Things You'll Need
Wrenches (the size of the nut and bolt head, or adjustable)
Nut with built in self-locking device
Thread locking compound
Wire drill bit, 16 gauge, high-speed steel or titanium
Mechanics wire, 16 gauge
Nuts and bolts make up the majority of fastening devices on mechanical equipment, and the vibrations of the equipment often causes the nuts to work loose. Many solutions exist to prevent this from occurring. There are specially designed nuts with nylon inserts built in or flanged washers attached to keep the nut securely in place. There are also split, or lock, washers to help prevent unwanted loosening. Finally, there are adhesive compounds that can be painted on the threads of the bolt to achieve a secure connection and prevent loosening.
Self-locking and Adhesive Compounds
Thread a self-locking nut on the bolt and tighten with the appropriate wrenches.
Slip a split, or lock, washer over the bolt end. Twist the nut on and tighten it down with the appropriate wrenches.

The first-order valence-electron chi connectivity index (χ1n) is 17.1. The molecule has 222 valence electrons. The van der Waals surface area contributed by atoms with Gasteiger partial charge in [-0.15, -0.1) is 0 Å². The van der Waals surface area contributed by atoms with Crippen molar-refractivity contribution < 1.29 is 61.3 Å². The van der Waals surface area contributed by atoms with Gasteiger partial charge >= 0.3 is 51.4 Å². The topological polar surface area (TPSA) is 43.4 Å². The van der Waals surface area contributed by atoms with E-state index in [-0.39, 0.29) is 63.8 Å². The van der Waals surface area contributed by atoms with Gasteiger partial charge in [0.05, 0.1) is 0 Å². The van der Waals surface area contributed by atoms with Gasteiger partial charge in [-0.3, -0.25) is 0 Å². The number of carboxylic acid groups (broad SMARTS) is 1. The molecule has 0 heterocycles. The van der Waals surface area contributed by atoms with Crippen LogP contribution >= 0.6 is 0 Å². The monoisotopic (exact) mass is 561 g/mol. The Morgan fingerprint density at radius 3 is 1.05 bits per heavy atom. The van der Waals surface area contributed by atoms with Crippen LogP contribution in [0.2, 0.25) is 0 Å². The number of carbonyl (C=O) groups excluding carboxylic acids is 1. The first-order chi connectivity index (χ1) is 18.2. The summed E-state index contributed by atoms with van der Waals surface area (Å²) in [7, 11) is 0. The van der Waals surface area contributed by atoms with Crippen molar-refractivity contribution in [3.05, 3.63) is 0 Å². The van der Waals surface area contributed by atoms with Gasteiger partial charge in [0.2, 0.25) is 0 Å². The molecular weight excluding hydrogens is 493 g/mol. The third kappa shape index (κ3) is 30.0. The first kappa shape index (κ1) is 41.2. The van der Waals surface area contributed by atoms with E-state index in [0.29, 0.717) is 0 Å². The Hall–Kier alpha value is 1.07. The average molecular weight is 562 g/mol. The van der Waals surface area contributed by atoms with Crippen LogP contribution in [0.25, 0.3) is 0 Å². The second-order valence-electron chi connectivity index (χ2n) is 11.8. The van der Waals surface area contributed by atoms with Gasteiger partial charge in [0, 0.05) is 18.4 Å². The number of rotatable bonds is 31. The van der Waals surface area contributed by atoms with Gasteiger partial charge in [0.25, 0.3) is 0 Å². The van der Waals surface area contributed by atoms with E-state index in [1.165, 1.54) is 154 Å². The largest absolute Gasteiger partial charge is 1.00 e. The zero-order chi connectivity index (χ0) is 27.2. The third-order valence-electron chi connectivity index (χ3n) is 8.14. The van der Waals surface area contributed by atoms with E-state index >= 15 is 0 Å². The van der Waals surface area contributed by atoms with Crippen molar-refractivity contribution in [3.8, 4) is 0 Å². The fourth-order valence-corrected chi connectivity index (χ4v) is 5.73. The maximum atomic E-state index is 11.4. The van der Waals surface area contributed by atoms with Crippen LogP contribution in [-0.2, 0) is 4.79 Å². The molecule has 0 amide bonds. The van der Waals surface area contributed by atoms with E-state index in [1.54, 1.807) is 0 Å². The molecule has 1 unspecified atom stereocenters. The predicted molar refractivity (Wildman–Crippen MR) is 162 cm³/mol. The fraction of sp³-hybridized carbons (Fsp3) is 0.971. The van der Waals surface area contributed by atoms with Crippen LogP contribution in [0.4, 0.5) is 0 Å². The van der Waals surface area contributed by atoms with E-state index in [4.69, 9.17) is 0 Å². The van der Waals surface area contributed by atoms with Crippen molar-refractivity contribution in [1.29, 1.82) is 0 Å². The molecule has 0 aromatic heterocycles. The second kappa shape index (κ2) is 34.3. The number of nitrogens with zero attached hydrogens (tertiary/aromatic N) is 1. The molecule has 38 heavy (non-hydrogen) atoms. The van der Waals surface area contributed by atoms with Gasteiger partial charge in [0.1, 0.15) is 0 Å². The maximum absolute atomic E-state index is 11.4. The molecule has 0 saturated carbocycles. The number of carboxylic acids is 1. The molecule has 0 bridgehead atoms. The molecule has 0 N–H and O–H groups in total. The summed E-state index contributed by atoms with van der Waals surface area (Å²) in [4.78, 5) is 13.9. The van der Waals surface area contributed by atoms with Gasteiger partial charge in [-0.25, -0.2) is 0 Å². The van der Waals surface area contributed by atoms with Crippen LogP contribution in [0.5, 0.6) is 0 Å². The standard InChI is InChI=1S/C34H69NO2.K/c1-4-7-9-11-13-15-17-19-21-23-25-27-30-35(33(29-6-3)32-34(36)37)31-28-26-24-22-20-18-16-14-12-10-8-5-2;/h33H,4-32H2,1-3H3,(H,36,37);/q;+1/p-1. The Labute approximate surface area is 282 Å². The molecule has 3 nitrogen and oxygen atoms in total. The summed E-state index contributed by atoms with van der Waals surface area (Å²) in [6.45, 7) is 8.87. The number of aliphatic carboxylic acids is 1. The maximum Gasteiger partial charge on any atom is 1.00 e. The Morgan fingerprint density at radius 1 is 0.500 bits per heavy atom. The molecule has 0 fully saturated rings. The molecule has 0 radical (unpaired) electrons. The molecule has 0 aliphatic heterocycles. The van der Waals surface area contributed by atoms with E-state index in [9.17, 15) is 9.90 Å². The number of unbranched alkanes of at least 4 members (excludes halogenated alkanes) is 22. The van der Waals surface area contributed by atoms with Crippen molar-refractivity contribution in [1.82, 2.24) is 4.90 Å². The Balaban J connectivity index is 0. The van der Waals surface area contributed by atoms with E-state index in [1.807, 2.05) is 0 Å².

Paint thread-locker compound all the way around the bolt threads as far down as possible. Thread the nut on and tighten with the appropriate wrenches.
Thread the nut on the bolt and tighten with the appropriate wrenches.
Mark where you want to drill using the metal punch and drill a hole straight through a flat surface on the side of the nut. Drill it all the way through both sides of the nut and the bolt.
Thread a piece of wire completely through the hole you have drilled in the nut and bolt. Leave several inches of wire on both sides of the nut.
Pull the ends of the wire together around the nut so that they meet at a center point between the holes on each side of the nut and bolt. Twist both ends of the wire together using the pliers. The wrap should be 5 to 6 twists per inch. The wire prevents the nut from loosening, and the twist prevents the wire from slipping out of the hole you drilled.
Clip the ends of the wire off leaving one inch of the twist.
Matthew Burch completed his undergraduate degree in English in 2007 and is currently working on dual Master of Arts degrees, one in English and one in rhetorical studies. He is a freelance writer and poet with past work appearing in the literary magazine, "The Albion Review."